This week marks the first day of business for the National Water Grid Authority. Announced by the Deputy Prime Minister, Michael McCormack during the 2019 election campaign and officially launched last month, this new statutory authority is intended to deliver strategic planning and project management for water infrastructure, security and policy across the country.
The Authority will look at how large-scale water diversion projects could be established to deliver reliable and cost-effective water to farmers and regional communities. To form its views, the Authority will bring together the world’s best scientists, water experts and local stakeholder engagement. This combination is critical, and it must be unwavering. Science and ground truthing, not politics, must drive future large-scale water infrastructure investment.
Queensland farmers and irrigators support investment in new water infrastructure in the right regions that can create further opportunities for high value agriculture and the regional communities the sector supports. But critical to the success of the National Water Grid and any resultant water infrastructure is the issue of decreasing water affordability for agriculture. To build new infrastructure without addressing this issue may undermine the intention to support local communities and increase agricultural productivity.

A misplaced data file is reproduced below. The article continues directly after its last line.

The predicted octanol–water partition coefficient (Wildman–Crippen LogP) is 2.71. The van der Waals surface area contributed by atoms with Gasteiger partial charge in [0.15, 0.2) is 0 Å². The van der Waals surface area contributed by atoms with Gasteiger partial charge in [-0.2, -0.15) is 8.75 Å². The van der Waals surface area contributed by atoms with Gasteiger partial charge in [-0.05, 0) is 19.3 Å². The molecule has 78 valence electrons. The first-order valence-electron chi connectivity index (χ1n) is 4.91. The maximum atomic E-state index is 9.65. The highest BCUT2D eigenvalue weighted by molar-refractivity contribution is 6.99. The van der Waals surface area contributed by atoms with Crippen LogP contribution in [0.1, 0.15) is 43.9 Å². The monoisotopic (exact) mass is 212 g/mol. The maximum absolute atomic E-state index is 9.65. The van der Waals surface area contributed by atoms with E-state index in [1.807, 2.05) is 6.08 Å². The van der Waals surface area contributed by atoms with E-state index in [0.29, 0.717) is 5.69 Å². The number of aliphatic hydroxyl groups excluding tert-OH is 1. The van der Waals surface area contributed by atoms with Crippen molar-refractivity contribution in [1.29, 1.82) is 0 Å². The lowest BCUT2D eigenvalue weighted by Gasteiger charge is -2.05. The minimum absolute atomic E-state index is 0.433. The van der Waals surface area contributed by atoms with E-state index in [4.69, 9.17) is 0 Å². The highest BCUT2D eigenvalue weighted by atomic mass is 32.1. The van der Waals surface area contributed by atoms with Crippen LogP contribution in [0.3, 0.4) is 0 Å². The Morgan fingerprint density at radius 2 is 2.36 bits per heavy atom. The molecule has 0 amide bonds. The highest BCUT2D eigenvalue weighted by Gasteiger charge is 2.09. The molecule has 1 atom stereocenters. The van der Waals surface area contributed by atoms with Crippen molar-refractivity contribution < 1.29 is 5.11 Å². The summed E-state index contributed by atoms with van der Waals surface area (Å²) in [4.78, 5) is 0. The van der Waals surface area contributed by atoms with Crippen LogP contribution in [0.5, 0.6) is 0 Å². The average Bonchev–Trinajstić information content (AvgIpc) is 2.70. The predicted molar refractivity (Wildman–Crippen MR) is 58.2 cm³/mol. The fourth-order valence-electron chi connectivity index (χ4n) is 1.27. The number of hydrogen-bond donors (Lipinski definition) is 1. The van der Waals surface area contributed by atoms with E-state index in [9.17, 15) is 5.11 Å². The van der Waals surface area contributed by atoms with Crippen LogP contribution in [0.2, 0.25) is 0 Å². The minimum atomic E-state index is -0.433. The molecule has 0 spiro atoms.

The construction of new water infrastructure must not distract from the need to upgrade, improve and increase efficiencies in existing irrigation areas throughout the state. Farm businesses, communities and taxpayers have already invested in these areas, so governments must guarantee appropriate ongoing investment here first to provide certainty. In Queensland, we already have a significant amount of underutilised water in some systems and urgently need solutions for additional water into highly productive agricultural areas.
The prolonged drought is highlighting to everyone how precious this resource is, and that we must do better in managing our existing water infrastructure and in our decision making around future water investments. As the peak body uniting and representing irrigated agriculture in Queensland, QFF must play a key role in the Authority’s work to ensure our issues and experiences are understood and they inform potential water projects in Queensland.